We Australians are rightfully pretty proud of our coffee culture: while there’s still a strong degree of snobbery from ‘the Old World’ about Australian coffee (or wine, or dining, or film…), the fact remains that the Land Down Under boasts one of the most complex and discerning coffee and cafe cultures in the world.
Sometimes we let that get to our heads. We might be the recipients of snobbery but we dole it out ourselves: we love to make fun of American coffee culture, with most Aussies keen to have a swipe at their love of filter coffee and Starbucks. Sure, the average espresso in Sydney might trump the average Seattle brew (and give the Romans a run for their money), but we can’t pretend we’re that much better than them.
Case in point: this absolute trainwreck of a coffee order one poor Byron Bay barista had to deal with that was brought to our attention by yuppie anthropologist @lordsofbyronbay. It’s one of those images that the more you look at it, the more concerned you get. Our deepest sympathies, Carola.
Firstly, let’s talk about how long it is: this is an order for 16 coffees. More to the point, it wasn’t done in a linear fashion. Notice how the 9th order is a standard cappuccino. There were cappuccinos added to the order before it, but they weren’t standard. Fair enough. But then the 14th order is also a standard cappuccino…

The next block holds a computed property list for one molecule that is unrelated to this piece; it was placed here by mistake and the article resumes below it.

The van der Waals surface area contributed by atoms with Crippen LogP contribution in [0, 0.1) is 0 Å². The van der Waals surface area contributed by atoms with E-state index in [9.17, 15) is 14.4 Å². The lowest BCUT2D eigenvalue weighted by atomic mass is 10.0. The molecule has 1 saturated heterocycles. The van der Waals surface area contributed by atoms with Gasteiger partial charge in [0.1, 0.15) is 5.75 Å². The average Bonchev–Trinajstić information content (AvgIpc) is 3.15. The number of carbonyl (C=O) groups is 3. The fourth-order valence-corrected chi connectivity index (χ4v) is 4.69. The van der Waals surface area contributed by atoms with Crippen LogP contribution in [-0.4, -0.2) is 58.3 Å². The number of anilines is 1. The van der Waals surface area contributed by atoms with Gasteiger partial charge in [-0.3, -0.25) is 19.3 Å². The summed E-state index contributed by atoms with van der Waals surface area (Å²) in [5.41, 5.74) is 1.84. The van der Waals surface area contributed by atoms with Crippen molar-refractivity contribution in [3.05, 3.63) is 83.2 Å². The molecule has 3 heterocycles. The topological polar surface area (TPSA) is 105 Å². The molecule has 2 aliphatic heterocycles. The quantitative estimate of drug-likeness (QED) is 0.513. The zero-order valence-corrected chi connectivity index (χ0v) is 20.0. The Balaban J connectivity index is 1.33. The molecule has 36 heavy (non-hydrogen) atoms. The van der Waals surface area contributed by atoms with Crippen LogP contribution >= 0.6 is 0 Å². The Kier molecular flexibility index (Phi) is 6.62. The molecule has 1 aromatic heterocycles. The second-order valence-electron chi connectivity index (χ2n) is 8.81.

There are two ways this could have played out. Option #1: the server was going around a table asking people for their orders. That meant that person #14 wasn’t paying attention. They could have made things easier for the server and just chimed in when #9 made their order – “I’ll have a standard cap too, please”. That they didn’t means that they’re either indecisive (weak!) or just entitled (rude!)
Option #2: our friend Larissa went up to the counter and did one big order all at once. That’s equally as rude and/or disorganised; she should have collated identical orders together to make things easier for the staff member taking the order, like how she did for orders #2 and #3. We have no sympathy for people who waste hospitality workers’ time. Poor form, Larissa.
Secondly, and perhaps more pertinently, take a look at this list of coffee sins. A latte with caramel syrup? Oat milk mochas? A skim cappuccino? And just too many cappuccinos, frankly. This receipt would be considered tantamount to a hate crime in most of Italy. And of course this happened in Byron, Australia’s new yuppie capital.
Maybe we’re working ourselves up into a lather. When we spoke to Sydney barista Max Groh earlier this year, he related that he’s not fussed by complicated coffee orders – “people can drink their coffee however they want.” What really bothers him (and most baristas) is when customers “don’t know their orders” and try to make modifications once he’s already started making their coffee.
We also feel some sympathy for Larissa. We wouldn’t be volunteering to dictate such a long and complicated order either – we’d surely make a few mistakes ourselves. Alternatively, she generously paid for the table and had to deal with the always-painful process of having people transfer her, pay her back, etcetera. Maybe Larissa’s really the unspoken hero in all this.
Still, we wonder if any of these coffees were ordered by a Range Rover driver…